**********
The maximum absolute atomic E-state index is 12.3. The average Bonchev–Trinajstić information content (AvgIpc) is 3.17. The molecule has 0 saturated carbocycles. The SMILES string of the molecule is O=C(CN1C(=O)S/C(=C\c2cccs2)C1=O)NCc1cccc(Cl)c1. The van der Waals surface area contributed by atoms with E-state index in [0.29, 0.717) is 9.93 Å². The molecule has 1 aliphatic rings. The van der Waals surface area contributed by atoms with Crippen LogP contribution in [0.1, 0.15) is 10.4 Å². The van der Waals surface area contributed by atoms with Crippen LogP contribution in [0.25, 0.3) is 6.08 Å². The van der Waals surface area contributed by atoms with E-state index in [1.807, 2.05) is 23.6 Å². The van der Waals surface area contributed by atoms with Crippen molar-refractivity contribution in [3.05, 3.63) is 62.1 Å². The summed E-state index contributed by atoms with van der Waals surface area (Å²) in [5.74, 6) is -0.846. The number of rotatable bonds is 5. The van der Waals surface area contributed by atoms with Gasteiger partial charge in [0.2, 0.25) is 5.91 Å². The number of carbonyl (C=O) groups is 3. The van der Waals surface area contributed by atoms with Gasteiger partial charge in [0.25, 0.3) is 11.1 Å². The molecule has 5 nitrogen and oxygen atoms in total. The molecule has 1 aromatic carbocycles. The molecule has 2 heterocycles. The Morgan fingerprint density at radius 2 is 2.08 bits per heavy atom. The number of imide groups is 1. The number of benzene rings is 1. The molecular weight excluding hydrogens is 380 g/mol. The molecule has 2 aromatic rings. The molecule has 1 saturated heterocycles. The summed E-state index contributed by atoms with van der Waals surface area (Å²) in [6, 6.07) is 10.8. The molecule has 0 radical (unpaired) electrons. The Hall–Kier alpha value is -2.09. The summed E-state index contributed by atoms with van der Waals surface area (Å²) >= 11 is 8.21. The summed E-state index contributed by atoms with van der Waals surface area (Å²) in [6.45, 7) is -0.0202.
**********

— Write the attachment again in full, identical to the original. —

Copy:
The maximum absolute atomic E-state index is 12.3. The average Bonchev–Trinajstić information content (AvgIpc) is 3.17. The molecule has 0 saturated carbocycles. The SMILES string of the molecule is O=C(CN1C(=O)S/C(=C\c2cccs2)C1=O)NCc1cccc(Cl)c1. The van der Waals surface area contributed by atoms with E-state index in [0.29, 0.717) is 9.93 Å². The molecule has 1 aliphatic rings. The van der Waals surface area contributed by atoms with Crippen LogP contribution in [0.1, 0.15) is 10.4 Å². The van der Waals surface area contributed by atoms with Crippen LogP contribution in [0.25, 0.3) is 6.08 Å². The van der Waals surface area contributed by atoms with E-state index in [1.807, 2.05) is 23.6 Å². The van der Waals surface area contributed by atoms with Crippen molar-refractivity contribution in [3.05, 3.63) is 62.1 Å². The summed E-state index contributed by atoms with van der Waals surface area (Å²) in [5.74, 6) is -0.846. The number of rotatable bonds is 5. The van der Waals surface area contributed by atoms with Gasteiger partial charge in [0.2, 0.25) is 5.91 Å². The number of carbonyl (C=O) groups is 3. The van der Waals surface area contributed by atoms with Gasteiger partial charge in [0.25, 0.3) is 11.1 Å². The molecule has 5 nitrogen and oxygen atoms in total. The molecule has 1 aromatic carbocycles. The molecule has 2 heterocycles. The Morgan fingerprint density at radius 2 is 2.08 bits per heavy atom. The number of imide groups is 1. The number of benzene rings is 1. The molecular weight excluding hydrogens is 380 g/mol. The molecule has 2 aromatic rings. The molecule has 1 saturated heterocycles. The summed E-state index contributed by atoms with van der Waals surface area (Å²) in [6, 6.07) is 10.8. The molecule has 0 radical (unpaired) electrons. The Hall–Kier alpha value is -2.09. The summed E-state index contributed by atoms with van der Waals surface area (Å²) >= 11 is 8.21. The summed E-state index contributed by atoms with van der Waals surface area (Å²) in [6.45, 7) is -0.0202.